The issue of prevention of atopic dermatitis with dietary manipulation is often raised by expectant parents.  In one prospective study, restricting the mother's diet during the third trimester of pregnancy and lactation and the child's diet during the first 2 years of life resulted in decreased prevalence of atopic dermatitis in the prophylaxis group compared with a control group at 12 months of age but not at 24 months.  Follow-up through 7 years of age showed no difference between the prophylaxis and control groups for atopic dermatitis or respiratory allergy.  In another study, breast feeding did not affect the lifetime prevalence of atopic dermatitis in a large ethnically and socially diverse group of children.  In contrast, however, one 17 year prospective cohort study found that infants who were breast fed exclusively for more than 6 months had a significantly lower prevalence of eczema at 1 year (all infants) and 3 years (infants with a family history of atopy) compared to infants who were breast fed for less than 1 month or intermittently breast fed. 

While the benefits of breast feeding infants with atopic dermatitis have been touted, sensitization to allergens in the mother’s diet transferred through breast milk is a potential problem for at risk infants.  In one group of exclusively breast fed infants with atopic dermatitis, cessation of breast feeding and institution of an amino acid formula compared to continued breast feeding, even with maternal elimination diet resulted in improvement in a number of clinical parameters including extent and intensity of eczema.  In addition, nutritional and growth parameters also improved when breast feeding was discontinued in this population.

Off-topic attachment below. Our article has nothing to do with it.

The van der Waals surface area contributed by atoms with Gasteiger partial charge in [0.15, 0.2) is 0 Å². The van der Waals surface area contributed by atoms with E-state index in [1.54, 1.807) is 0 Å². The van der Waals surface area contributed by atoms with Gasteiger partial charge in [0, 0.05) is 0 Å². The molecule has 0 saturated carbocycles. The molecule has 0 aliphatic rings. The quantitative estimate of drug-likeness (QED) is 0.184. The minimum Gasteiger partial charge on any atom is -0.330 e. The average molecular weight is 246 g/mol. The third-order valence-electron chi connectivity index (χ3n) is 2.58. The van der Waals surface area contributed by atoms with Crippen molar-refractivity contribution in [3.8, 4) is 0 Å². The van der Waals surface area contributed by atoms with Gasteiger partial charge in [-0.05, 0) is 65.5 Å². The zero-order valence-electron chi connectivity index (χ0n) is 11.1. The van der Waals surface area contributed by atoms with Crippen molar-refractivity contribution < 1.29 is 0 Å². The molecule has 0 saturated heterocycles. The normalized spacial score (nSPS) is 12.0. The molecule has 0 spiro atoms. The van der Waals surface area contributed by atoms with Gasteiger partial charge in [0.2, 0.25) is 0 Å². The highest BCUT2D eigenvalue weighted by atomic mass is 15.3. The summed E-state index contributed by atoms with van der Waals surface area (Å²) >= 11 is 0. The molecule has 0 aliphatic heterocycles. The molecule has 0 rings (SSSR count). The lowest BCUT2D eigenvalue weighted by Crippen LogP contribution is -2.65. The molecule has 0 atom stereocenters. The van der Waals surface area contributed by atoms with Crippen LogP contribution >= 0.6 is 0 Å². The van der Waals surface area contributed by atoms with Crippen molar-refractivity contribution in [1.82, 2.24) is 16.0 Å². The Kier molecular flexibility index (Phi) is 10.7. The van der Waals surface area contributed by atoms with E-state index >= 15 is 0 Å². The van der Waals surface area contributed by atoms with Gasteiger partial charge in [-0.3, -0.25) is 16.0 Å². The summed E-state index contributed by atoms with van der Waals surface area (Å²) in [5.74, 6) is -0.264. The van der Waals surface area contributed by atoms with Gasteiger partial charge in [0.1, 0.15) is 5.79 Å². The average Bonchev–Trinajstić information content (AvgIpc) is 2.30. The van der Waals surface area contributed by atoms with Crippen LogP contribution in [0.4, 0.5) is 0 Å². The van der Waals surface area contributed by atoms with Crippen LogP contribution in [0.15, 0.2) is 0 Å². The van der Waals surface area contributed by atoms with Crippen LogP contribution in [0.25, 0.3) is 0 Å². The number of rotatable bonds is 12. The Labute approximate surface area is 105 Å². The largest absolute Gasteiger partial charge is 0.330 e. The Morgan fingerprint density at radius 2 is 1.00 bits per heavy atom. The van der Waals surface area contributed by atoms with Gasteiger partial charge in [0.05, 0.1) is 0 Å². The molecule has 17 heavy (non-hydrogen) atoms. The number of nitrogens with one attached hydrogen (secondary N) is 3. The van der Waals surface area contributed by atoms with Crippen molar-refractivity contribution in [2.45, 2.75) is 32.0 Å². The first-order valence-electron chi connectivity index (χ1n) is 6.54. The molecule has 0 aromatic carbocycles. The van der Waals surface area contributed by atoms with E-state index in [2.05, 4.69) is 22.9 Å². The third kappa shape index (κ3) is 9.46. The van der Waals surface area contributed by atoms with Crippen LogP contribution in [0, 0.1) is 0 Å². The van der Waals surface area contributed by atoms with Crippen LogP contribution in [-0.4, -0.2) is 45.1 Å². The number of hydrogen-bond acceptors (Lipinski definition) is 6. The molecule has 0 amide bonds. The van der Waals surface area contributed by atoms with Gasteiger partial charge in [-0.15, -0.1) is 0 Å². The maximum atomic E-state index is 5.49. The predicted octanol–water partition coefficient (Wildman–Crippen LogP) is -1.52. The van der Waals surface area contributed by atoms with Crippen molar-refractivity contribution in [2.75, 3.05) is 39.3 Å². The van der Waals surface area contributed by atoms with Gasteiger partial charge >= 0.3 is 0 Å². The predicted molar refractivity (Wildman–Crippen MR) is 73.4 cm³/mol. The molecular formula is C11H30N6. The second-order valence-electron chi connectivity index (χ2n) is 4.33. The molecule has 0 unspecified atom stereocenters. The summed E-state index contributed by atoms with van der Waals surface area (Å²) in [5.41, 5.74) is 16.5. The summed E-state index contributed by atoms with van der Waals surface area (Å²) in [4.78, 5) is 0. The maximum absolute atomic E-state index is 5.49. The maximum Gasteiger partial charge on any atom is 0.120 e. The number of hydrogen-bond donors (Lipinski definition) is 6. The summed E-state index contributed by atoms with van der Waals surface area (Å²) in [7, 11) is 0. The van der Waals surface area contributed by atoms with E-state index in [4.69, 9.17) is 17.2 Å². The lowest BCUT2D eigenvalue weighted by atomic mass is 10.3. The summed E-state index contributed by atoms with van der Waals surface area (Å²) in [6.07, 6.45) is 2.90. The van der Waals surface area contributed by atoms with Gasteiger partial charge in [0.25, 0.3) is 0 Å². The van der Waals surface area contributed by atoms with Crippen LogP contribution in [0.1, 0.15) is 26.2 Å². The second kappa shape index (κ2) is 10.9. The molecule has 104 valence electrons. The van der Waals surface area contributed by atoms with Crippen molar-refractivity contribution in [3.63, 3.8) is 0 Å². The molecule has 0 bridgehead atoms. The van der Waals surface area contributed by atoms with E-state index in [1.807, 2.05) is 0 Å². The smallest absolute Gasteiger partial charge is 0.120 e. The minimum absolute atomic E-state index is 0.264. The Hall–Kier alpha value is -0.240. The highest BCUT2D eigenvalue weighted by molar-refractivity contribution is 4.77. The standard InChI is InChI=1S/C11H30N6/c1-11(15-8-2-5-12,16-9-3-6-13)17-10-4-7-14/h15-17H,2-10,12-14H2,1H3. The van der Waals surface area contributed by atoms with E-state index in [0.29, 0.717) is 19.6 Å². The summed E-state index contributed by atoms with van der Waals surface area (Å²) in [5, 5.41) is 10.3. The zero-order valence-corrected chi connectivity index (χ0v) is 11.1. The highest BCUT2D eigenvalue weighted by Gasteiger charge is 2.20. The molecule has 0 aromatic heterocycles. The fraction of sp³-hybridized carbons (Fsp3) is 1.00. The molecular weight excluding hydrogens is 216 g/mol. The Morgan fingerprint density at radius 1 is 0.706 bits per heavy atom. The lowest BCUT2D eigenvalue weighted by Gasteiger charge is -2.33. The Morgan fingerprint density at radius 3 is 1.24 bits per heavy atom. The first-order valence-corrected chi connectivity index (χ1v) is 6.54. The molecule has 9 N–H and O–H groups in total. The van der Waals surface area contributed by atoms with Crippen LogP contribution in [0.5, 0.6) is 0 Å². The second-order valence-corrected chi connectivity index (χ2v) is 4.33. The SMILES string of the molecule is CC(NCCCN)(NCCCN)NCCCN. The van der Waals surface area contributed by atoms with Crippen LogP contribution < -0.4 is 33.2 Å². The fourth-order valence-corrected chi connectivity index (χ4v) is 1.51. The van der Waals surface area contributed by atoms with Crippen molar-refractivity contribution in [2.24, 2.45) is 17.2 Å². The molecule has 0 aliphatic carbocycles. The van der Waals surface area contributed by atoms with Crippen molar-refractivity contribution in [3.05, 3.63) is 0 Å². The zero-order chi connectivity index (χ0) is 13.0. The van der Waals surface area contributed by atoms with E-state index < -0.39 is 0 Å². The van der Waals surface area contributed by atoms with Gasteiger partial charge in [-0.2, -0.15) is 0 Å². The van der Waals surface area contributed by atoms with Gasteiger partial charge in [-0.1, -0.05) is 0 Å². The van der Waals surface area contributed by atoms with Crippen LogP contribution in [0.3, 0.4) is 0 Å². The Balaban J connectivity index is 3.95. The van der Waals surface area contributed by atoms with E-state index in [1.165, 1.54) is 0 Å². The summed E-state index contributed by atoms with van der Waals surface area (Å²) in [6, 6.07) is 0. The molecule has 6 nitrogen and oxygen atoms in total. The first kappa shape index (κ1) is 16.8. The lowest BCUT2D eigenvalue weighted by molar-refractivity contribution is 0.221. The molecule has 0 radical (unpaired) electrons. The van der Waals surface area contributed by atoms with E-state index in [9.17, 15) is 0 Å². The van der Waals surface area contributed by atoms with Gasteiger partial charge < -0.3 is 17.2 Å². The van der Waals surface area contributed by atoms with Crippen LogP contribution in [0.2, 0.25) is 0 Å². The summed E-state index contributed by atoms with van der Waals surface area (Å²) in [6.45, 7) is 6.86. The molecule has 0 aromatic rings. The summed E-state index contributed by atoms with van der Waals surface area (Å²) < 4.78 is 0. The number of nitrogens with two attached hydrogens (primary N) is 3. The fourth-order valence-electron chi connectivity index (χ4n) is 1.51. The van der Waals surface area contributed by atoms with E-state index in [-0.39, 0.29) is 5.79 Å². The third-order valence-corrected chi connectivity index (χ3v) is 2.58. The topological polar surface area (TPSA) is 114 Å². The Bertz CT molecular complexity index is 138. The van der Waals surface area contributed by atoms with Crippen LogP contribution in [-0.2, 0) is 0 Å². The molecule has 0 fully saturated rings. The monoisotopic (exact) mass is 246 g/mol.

The degree of sensitization to aeroallergens has also been shown to be associated with the severity of atopic dermatitis in some patients (see chapter 3).  Importantly, environmental control measures aimed at reducing dust mite allergen load including the use of dust mite-impermeable covers for pillows and mattresses have been shown to improve atopic dermatitis in patients allergic to dust mite allergen.  Although some studies have not found such benefit, this may reflect the population studied (adults vs children), the need to reduce allergen exposure in environments other than the bedroom or that additional factors could be contributing to chronic skin inflammation. Of interest, in one study even patients not sensitized to dust mite allergen  benefited from use of mite-proof covers, suggesting that such covers may reduce exposure to other allergens, irritants or possibly superantigens.  Dust mite-impermeable covers for pillows and mattresses appear to be a simple and relatively low cost environmental control measure and can be obtained from a number of sources, for example:

It is worth having caregivers purchase slightly more expensive cotton treated fabrics, which are more durable and comfortable than vinyl covers.  In addition, covers should be placed on all the beds in the room that a dust mite allergic patient sleeps in.  In fact, patients have been referred for poorly controlled atopic dermatitis with encasings on their pillow and mattress, but sleeping in the bottom bunk of a bed with no covers on the upper mattress! 

In addition, it is worth remembering that young patients often spend more time in parents’ beds than their own.  While no controlled studies have looked at avoidance of furred animals in homes of patients with atopic dermatitis, for patients sensitized to animal allergens, avoidance of such allergens indoors makes sense based on our current understanding of allergic inflammation.